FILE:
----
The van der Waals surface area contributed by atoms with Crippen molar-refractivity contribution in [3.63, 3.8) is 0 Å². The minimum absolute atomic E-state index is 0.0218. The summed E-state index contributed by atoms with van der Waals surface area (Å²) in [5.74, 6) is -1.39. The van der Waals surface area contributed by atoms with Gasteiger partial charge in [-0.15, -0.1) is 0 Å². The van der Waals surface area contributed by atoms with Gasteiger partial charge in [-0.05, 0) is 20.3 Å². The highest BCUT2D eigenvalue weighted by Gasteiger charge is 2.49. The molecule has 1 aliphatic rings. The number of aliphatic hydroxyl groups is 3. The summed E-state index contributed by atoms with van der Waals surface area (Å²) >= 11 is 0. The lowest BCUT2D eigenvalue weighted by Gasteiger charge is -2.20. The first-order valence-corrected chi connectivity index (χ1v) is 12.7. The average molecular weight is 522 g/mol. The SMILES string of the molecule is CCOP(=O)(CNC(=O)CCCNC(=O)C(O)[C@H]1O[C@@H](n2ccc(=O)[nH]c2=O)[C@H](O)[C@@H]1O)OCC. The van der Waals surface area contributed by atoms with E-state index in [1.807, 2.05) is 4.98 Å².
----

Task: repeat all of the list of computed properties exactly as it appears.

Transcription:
The van der Waals surface area contributed by atoms with Crippen molar-refractivity contribution in [3.63, 3.8) is 0 Å². The minimum absolute atomic E-state index is 0.0218. The summed E-state index contributed by atoms with van der Waals surface area (Å²) in [5.74, 6) is -1.39. The van der Waals surface area contributed by atoms with Gasteiger partial charge in [-0.15, -0.1) is 0 Å². The van der Waals surface area contributed by atoms with Gasteiger partial charge in [-0.05, 0) is 20.3 Å². The highest BCUT2D eigenvalue weighted by Gasteiger charge is 2.49. The molecule has 1 aliphatic rings. The number of aliphatic hydroxyl groups is 3. The summed E-state index contributed by atoms with van der Waals surface area (Å²) >= 11 is 0. The lowest BCUT2D eigenvalue weighted by Gasteiger charge is -2.20. The first-order valence-corrected chi connectivity index (χ1v) is 12.7. The average molecular weight is 522 g/mol. The SMILES string of the molecule is CCOP(=O)(CNC(=O)CCCNC(=O)C(O)[C@H]1O[C@@H](n2ccc(=O)[nH]c2=O)[C@H](O)[C@@H]1O)OCC. The van der Waals surface area contributed by atoms with E-state index in [1.807, 2.05) is 4.98 Å².